Chapter 7
Beyond the enlightenment philosophy

In chapter 1, we have indicated the two answers that Marx offers to the fundamental question: Why does progress not benefit everyone?
Then in chapters 2 and 3, we explained the sociological bases that Marx did not have at the time when he formulated these answers.
Then, we illustrated their consequences at the level of the decision process, the underlying mental representations of the world, and finally the historical course which followed, to finally expose the current context in which the great initial question of Marx becomes hot again.
We will therefore now complete the first part of this book by returning to the original question, in order to finally provide a new answer.

Update and generalize the problem of Marx

Let us start by situating the question "Why does progress not benefit everyone" within the general framework of philosophy.
To do this, let's start with the very general question: What is philosophy?
Without claiming to exhaust the subject, we offer two answers: First, philosophy is a tool to deal with the stress of the disappearance of those we love, and of our own death to come. Then, it is a tool to get out of mutually destructive attitudes.
However, we have defined in chapter 2 what are mutually destructive attitudes, namely generalized nepotism which generally takes the form of confrontations of the "us against them" type.

Therefore, we can understand the bias of Marx's reasoning. Marx starts from the absolutely legitimate question of why the progress resulting from the explosion of productivity does not benefit everyone? Now he answers it: because of the class struggle, and deduces that the strong solution is to suppress the capitalist class. In so doing, he reduced generalized nepotism to its expression in a given historical context, namely that of capitalism. Consequently, when one applies his solution, one changes the historical context since one passes to communism, and generalized nepotism reappears in another form. This is illustrated by the experience of communism in the USSR, where it reappeared just as violent in the form of the struggle between the party and the others.
In order not to make Marx's mistake, we conclude that when asked why the progress resulting from the explosion in productivity does not benefit everyone, the answer must be more context-free, therefore take the form of: because of generalized nepotism.
Hence the reformulation of Marx's problem in the form: what would be a social organization which effectively limits generalized nepotism?

We can therefore finally, in the light of the new knowledge acquired since, and the specificities of our time, update the initial question posed by Marx, in the form:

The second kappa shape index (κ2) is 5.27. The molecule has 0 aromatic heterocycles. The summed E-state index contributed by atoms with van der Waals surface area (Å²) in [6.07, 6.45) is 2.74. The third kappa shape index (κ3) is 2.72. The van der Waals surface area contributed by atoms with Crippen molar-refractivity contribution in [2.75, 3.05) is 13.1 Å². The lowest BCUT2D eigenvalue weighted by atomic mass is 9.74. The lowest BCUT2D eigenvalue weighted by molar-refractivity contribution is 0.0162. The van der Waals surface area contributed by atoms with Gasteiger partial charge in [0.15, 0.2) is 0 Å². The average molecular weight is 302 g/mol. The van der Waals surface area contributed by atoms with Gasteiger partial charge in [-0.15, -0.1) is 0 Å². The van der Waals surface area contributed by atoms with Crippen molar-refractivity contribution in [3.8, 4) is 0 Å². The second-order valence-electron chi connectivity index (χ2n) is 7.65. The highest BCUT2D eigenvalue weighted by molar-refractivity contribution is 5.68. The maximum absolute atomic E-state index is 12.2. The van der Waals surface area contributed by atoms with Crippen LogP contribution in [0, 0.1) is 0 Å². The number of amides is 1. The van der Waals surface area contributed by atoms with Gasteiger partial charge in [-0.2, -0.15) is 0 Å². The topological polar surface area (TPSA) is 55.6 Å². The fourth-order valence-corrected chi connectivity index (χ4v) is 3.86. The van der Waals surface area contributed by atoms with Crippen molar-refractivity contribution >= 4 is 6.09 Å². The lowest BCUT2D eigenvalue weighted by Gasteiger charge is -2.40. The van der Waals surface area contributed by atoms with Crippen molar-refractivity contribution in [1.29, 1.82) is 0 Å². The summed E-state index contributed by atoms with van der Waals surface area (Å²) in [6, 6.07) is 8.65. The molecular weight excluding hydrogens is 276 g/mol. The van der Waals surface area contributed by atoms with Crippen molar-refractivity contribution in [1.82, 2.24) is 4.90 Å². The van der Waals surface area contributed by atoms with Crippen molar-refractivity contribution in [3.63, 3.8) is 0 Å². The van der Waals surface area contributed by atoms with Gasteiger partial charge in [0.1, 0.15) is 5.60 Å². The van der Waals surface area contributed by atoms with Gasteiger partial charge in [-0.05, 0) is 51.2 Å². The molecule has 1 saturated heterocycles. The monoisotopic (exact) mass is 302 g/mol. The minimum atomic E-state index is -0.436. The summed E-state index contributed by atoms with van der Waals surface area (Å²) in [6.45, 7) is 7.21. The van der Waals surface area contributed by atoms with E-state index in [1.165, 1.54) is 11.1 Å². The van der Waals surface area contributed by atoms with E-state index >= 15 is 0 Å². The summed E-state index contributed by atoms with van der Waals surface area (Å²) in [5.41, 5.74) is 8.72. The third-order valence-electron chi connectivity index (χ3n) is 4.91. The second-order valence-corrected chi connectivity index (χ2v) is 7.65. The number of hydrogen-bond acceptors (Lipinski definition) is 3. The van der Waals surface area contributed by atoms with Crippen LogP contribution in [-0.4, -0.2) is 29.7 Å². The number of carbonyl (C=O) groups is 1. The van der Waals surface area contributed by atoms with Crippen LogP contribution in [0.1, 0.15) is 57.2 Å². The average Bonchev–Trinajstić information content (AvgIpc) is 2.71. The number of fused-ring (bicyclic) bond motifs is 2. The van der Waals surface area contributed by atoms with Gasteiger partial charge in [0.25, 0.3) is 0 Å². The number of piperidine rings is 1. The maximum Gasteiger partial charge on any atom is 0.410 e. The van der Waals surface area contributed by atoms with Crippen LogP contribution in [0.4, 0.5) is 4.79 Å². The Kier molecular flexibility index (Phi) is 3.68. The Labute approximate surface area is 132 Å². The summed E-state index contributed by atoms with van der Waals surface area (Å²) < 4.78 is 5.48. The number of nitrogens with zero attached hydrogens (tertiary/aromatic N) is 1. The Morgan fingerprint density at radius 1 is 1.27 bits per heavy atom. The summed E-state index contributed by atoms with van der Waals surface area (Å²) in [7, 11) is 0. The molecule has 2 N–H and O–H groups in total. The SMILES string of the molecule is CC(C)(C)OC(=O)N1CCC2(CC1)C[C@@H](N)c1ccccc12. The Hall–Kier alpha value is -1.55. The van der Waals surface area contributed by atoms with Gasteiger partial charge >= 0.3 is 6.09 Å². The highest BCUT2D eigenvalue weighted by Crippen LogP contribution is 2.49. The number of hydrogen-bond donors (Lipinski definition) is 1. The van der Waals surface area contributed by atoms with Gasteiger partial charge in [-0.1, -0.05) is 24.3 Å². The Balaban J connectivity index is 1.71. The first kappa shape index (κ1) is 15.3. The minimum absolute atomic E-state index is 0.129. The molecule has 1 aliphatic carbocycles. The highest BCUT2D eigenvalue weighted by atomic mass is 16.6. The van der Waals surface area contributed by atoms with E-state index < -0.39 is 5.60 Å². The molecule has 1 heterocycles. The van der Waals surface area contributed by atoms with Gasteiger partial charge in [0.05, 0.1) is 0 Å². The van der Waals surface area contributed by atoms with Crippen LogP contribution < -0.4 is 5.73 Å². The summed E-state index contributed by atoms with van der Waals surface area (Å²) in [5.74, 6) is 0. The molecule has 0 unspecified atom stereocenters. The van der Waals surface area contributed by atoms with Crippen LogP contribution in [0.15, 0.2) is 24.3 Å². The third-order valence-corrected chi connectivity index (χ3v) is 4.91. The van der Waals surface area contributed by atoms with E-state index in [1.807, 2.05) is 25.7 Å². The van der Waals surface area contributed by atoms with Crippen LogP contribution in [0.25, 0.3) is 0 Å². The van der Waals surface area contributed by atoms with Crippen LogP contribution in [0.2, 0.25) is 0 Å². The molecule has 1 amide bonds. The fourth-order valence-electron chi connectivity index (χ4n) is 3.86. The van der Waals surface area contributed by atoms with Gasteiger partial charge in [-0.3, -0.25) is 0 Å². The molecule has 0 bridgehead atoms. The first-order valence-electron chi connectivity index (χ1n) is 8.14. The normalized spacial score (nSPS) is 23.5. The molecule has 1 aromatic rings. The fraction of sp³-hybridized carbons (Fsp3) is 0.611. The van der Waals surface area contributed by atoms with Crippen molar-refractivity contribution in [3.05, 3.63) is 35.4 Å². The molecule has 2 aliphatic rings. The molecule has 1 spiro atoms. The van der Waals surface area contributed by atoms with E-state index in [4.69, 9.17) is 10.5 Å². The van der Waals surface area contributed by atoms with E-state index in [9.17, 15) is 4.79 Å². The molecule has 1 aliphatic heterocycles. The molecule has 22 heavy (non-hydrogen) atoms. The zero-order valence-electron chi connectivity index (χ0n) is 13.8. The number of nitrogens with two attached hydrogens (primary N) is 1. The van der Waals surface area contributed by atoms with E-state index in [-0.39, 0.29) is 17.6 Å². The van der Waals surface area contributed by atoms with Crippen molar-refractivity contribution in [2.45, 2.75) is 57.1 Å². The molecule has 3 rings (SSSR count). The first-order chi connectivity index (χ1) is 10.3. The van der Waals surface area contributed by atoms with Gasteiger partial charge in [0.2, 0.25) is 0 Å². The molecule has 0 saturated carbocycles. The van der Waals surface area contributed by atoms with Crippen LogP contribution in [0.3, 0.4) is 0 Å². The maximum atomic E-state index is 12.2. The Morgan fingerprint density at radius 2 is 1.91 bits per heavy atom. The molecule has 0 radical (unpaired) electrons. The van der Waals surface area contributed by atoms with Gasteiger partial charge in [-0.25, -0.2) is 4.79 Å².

What would be a satisfactory social organization, which takes into account the three main constraints:
1. the two key elements of human nature are the search for social advancement and cognitive dissonance,
2. their natural effects are the proliferation of management positions and irrationality of decisions in organizations,
3. Earth has become the limiting factor, whereas previously it was our technology.

Let us now re-examine the various solutions proposed until today, in the light of the reformulation which we have just carried out, and the various contributions at the beginning of this book.

The comunist solution

This is the solution proposed by Marx in The Communist Manifesto, namely the collectivization of the production assets. Marx notes that the industrial revolution changed the nature of the ownership of the means of production, which from individual property becomes the capital, with a disastrous social side effect as a result. So he logically proposes to suppress the capital by collectivizing the means of production.

We see three major objections to this solution:

The first, we have just expressed it when we updated and generalized the initial problem: the class struggle is only the expression of generalized nepotism in the capitalist context. If we change the context, for example by collectivizing the means of production, without taking extra precautions, then generalized nepotism, and the permanent stress it induces on individuals, reappears in a new form. This is what is happening in the USSR and China with the periodic purges.

The second objection is that by inviting the proletariat to overthrow the bourgeois class, Marx in fact responds to 'Who' exercises power instead of responding to 'How' power is exercised. This translates into a high level of improvisation observed by witnesses just after the October 1917 revolution.

Our third objection is that in The Manifesto, Marx speaks of the working class as a well-defined entity and above all stable over time. However, the chapter on generalized nepotism showed us that, with a few rare exceptions, the dream of a worker is not so much to overthrow the bourgeoisie as to accede to it, or to allow its children to access it.

The social-democratic solution

Subsequently, in The Capital, Marx offers another solution. It is more or less the modern vision of liberalism, namely the regulation of capitalism by the state by means of the law, that is to say social democracy.

We will now provide four objections to it.

The objection of too low regulation of inequalities

The first objection is that the level of regulation necessary to maintain inequalities at a socially acceptable level over the long term is never reached in practice. The cause is cognitive dissonance, which leads, as Marx himself points out at the end of The Capital, to translate great indignation into small actions. The more rigorous validation of this argument is found in the studies carried out by Thomas Piketty and some other economists concerning the evolution of inequalities in various countries, over a period as long as the available documents allow it. These results are reproduced in The Capital in the 21st century: